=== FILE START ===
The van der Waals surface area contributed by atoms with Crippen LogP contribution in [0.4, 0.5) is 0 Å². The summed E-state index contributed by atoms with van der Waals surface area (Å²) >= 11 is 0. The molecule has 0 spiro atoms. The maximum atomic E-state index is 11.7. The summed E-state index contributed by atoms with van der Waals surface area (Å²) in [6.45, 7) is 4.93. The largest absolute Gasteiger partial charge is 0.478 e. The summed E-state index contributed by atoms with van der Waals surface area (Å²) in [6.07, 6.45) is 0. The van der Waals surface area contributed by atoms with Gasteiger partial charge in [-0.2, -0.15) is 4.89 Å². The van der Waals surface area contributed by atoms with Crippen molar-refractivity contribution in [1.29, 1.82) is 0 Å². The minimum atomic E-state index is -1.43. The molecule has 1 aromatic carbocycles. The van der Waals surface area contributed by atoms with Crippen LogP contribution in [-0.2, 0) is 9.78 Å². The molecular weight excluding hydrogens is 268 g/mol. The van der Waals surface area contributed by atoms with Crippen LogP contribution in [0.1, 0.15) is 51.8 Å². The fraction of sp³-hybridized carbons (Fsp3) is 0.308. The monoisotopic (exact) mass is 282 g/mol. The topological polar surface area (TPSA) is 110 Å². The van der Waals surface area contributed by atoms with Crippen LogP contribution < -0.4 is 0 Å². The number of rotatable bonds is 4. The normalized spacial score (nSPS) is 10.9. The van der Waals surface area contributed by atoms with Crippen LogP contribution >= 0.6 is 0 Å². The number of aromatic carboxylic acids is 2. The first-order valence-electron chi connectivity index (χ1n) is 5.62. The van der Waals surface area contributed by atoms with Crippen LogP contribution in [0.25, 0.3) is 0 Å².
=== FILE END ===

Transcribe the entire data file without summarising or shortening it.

The van der Waals surface area contributed by atoms with Crippen LogP contribution in [0.4, 0.5) is 0 Å². The summed E-state index contributed by atoms with van der Waals surface area (Å²) >= 11 is 0. The molecule has 0 spiro atoms. The maximum atomic E-state index is 11.7. The summed E-state index contributed by atoms with van der Waals surface area (Å²) in [6.45, 7) is 4.93. The largest absolute Gasteiger partial charge is 0.478 e. The summed E-state index contributed by atoms with van der Waals surface area (Å²) in [6.07, 6.45) is 0. The van der Waals surface area contributed by atoms with Gasteiger partial charge in [-0.2, -0.15) is 4.89 Å². The van der Waals surface area contributed by atoms with Crippen molar-refractivity contribution in [1.29, 1.82) is 0 Å². The minimum atomic E-state index is -1.43. The molecule has 1 aromatic carbocycles. The van der Waals surface area contributed by atoms with Crippen LogP contribution in [-0.2, 0) is 9.78 Å². The molecular weight excluding hydrogens is 268 g/mol. The van der Waals surface area contributed by atoms with Crippen LogP contribution in [0.1, 0.15) is 51.8 Å². The fraction of sp³-hybridized carbons (Fsp3) is 0.308. The monoisotopic (exact) mass is 282 g/mol. The topological polar surface area (TPSA) is 110 Å². The van der Waals surface area contributed by atoms with Crippen LogP contribution < -0.4 is 0 Å². The number of rotatable bonds is 4. The normalized spacial score (nSPS) is 10.9. The van der Waals surface area contributed by atoms with Crippen LogP contribution >= 0.6 is 0 Å². The number of aromatic carboxylic acids is 2. The first-order valence-electron chi connectivity index (χ1n) is 5.62. The van der Waals surface area contributed by atoms with Crippen LogP contribution in [0.25, 0.3) is 0 Å².